R is for . . .

READ (those verses aloud)

In the craft of writing, reading aloud helps uncover mistakes, from weak sentences to simple typos. Reading the Bible aloud, whatever the translation, is never about finding mistakes though.

First, the Biblical words were passed along by reading aloud, by one person sharing with another. The Bible is not filled with infallible written words that arrived intact and fully formed. The library called the Bible is filled with verses and phrases once memorized “by heart” and frequently sung or dramatically presented. They were first children’s stories, campfire tales and word pictures.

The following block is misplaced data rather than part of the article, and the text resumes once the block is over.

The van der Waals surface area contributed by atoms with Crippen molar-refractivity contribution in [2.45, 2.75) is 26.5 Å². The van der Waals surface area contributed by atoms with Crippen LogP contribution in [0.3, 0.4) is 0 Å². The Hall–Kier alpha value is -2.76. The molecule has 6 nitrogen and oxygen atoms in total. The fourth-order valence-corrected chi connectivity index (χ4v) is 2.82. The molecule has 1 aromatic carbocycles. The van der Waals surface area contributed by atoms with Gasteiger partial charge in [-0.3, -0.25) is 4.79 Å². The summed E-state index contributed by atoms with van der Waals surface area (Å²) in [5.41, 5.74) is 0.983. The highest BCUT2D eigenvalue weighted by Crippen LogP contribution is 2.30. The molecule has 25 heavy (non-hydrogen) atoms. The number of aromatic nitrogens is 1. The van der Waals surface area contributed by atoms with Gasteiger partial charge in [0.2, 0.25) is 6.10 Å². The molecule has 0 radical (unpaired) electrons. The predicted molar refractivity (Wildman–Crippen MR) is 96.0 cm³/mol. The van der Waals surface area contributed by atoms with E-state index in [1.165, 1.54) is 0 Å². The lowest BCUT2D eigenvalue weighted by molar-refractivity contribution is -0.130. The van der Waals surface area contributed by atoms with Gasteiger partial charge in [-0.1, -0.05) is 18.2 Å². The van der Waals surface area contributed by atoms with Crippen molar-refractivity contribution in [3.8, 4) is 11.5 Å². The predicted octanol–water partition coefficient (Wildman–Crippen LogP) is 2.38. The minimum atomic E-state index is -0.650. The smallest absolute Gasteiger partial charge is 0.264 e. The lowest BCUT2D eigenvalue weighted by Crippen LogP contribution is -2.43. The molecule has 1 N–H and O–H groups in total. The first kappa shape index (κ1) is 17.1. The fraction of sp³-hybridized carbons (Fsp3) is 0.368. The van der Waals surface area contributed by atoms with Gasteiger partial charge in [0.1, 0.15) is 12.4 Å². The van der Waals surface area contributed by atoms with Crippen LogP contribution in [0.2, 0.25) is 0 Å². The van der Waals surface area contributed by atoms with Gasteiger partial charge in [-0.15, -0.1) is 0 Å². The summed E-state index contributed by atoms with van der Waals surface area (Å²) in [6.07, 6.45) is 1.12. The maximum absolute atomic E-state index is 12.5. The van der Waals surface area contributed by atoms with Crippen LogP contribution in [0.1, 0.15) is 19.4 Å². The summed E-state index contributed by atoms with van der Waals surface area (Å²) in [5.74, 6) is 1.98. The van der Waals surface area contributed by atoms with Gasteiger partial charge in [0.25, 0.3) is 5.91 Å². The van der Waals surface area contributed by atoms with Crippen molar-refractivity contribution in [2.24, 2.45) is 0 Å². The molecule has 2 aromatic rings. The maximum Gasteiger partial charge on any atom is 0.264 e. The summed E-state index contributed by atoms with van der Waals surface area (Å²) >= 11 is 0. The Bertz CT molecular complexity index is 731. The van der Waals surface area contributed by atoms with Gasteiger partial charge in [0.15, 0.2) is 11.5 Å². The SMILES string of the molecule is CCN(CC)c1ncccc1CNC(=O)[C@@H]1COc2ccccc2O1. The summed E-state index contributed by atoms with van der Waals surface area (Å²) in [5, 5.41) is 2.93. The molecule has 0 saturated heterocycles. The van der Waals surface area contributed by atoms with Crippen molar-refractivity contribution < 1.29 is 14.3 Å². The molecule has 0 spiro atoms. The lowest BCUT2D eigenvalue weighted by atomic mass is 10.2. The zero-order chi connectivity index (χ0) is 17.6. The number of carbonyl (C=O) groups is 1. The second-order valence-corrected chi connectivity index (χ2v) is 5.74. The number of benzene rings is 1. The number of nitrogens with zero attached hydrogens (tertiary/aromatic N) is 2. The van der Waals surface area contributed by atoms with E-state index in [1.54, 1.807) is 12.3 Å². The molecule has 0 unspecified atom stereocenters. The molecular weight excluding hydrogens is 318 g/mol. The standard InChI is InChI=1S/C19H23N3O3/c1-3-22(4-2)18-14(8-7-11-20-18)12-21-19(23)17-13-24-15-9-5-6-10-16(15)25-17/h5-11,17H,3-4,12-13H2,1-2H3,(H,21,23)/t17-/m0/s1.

Second, reading it aloud claims community. Read the Bible aloud as part of your prayer time and anticipate God’s communal presence. Read to others, with the expectation that another both listens and questions.

We are a “people of the word,” but the written word was second, while the spoken word—a voice rising to publicly seek and receive forgiveness between individuals or to call for and demand justice from institutions—came long before carefully numbered verses and tables of contents.

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